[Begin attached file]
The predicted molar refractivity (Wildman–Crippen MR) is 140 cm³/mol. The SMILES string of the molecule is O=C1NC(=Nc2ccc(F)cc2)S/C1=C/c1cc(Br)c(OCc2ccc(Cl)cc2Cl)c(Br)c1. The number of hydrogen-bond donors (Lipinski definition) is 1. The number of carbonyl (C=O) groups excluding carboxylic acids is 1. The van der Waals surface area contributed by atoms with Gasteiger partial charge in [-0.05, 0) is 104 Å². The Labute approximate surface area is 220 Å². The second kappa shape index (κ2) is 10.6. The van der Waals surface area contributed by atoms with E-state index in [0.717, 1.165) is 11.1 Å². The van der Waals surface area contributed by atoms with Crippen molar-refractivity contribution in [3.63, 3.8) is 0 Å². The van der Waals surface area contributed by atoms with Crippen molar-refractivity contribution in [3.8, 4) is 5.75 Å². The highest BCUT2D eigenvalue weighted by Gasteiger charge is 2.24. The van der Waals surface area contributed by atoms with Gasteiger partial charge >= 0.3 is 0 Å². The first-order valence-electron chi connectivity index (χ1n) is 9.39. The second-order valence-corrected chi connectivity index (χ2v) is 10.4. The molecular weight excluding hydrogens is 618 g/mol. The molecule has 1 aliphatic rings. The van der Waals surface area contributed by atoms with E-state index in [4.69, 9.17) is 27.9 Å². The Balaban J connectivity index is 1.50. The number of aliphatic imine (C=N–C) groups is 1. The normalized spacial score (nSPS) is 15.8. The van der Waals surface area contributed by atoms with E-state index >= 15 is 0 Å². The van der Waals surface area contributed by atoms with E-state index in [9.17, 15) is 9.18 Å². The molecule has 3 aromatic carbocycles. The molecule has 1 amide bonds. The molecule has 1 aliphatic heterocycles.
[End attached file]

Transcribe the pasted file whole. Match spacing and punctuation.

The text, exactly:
The predicted molar refractivity (Wildman–Crippen MR) is 140 cm³/mol. The SMILES string of the molecule is O=C1NC(=Nc2ccc(F)cc2)S/C1=C/c1cc(Br)c(OCc2ccc(Cl)cc2Cl)c(Br)c1. The number of hydrogen-bond donors (Lipinski definition) is 1. The number of carbonyl (C=O) groups excluding carboxylic acids is 1. The van der Waals surface area contributed by atoms with Gasteiger partial charge in [-0.05, 0) is 104 Å². The Labute approximate surface area is 220 Å². The second kappa shape index (κ2) is 10.6. The van der Waals surface area contributed by atoms with E-state index in [0.717, 1.165) is 11.1 Å². The van der Waals surface area contributed by atoms with Crippen molar-refractivity contribution in [3.63, 3.8) is 0 Å². The van der Waals surface area contributed by atoms with Crippen molar-refractivity contribution in [3.8, 4) is 5.75 Å². The highest BCUT2D eigenvalue weighted by Gasteiger charge is 2.24. The van der Waals surface area contributed by atoms with Gasteiger partial charge >= 0.3 is 0 Å². The first-order valence-electron chi connectivity index (χ1n) is 9.39. The second-order valence-corrected chi connectivity index (χ2v) is 10.4. The molecular weight excluding hydrogens is 618 g/mol. The molecule has 1 aliphatic rings. The van der Waals surface area contributed by atoms with E-state index in [4.69, 9.17) is 27.9 Å². The Balaban J connectivity index is 1.50. The number of aliphatic imine (C=N–C) groups is 1. The normalized spacial score (nSPS) is 15.8. The van der Waals surface area contributed by atoms with E-state index >= 15 is 0 Å². The van der Waals surface area contributed by atoms with E-state index in [9.17, 15) is 9.18 Å². The molecule has 3 aromatic carbocycles. The molecule has 1 amide bonds. The molecule has 1 aliphatic heterocycles.